All Things Considered

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On May 3, 1971, at 5 p.m., All Things Considered debuted on 90 public radio stations.

In the 40 years since, almost everything about the program has changed, from the hosts, producers, editors and reporters to the length of the program, the equipment used and even the audience.

However there is one thing that remains the same: each show consists of the biggest stories of the day, thoughtful commentaries, insightful features on the quirky and the mainstream in arts and life, music and entertainment, all brought alive through sound.

All Things Considered is the most listened-to, afternoon drive-time, news radio program in the country. Every weekday the two-hour show is hosted by Robert SiegelMichele Norris and Melissa Block. In 1977, ATCexpanded to seven days a week with a one-hour show on Saturdays and Sundays, currently hosted by Guy Raz.

During each broadcast, stories and reports come to listeners from NPR reporters and correspondents based throughout the United States and the world. The hosts interview newsmakers and contribute their own reporting. Rounding out the mix are the disparate voices of a variety of commentators, including Sports Commentator Stefen Fastis, Poet Andrei Codrescu and Political Columnists David Brooks and E.J. Dionne,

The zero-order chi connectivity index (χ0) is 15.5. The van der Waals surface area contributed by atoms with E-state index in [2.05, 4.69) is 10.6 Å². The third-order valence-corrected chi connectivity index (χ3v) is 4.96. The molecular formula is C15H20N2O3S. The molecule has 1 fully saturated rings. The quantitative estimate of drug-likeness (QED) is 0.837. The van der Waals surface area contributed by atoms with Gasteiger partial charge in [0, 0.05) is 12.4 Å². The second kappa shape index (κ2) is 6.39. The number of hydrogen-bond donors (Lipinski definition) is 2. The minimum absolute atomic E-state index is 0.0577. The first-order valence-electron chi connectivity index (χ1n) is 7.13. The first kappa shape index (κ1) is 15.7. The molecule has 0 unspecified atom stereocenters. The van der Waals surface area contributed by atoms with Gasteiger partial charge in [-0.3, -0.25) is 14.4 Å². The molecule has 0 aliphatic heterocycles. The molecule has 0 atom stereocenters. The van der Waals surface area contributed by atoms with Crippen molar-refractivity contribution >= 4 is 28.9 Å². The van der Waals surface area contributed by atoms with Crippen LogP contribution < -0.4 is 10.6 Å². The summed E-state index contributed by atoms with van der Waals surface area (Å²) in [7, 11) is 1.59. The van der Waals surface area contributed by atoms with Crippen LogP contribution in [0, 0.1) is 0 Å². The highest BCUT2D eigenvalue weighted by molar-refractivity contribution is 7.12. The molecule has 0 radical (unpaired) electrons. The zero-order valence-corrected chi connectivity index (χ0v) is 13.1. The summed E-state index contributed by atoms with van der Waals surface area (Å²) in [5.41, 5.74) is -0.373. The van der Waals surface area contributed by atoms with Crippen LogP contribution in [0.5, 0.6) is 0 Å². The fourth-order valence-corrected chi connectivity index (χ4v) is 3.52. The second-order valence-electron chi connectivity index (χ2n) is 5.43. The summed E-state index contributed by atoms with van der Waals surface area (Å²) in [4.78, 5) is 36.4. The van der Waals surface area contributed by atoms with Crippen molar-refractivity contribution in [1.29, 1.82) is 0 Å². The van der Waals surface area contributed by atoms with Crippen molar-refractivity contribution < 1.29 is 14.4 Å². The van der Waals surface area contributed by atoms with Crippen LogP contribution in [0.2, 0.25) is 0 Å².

All Things Considered has earned many of journalism's highest honors, including the George Foster Peabody Award, the Alfred I. duPont-Columbia University Award and the Overseas Press Club Award.

All Things Considered co-host Ari Shapiro is on a road trip leading up to the inauguration of Donald Trump on Jan. 20. He is driving through North Carolina and Virginia, on the way to Washington, D.C. These are two swing states that went in opposite directions in November, each by a close margin: North Carolina for Trump, Virginia for Hillary Clinton. As the country faces dramatic changes, we're asking people what they want from that change — and what concerns them.

A quarter-century ago, North Carolina's Yadkin County had more than 350 tobacco farms.

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The United Kingdom is headed for a clean split from the European Union. That was the message in London today as British Prime Minister Theresa May began to spell out just what Brexit will look like.

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Most Broadway musicals that close after 16 performances barely prompt memories, let alone documentaries. But in 1981, the Stephen Sondheim/George Furth opus, Merrily We Roll Along, rolled along so bizarrely, it became the stuff of Broadway legend, worthy of a 2017 post-mortem. Best Worst Thing That Ever Could Have Happened is a theatrically captivating documentary in which a director looks sideways at a musical that goes backwards.

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As the presidency of Barack Obama comes to an end, we're taking stock - and so is he.

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A Clown Says Farewell To The Circus

Jan 16, 2017

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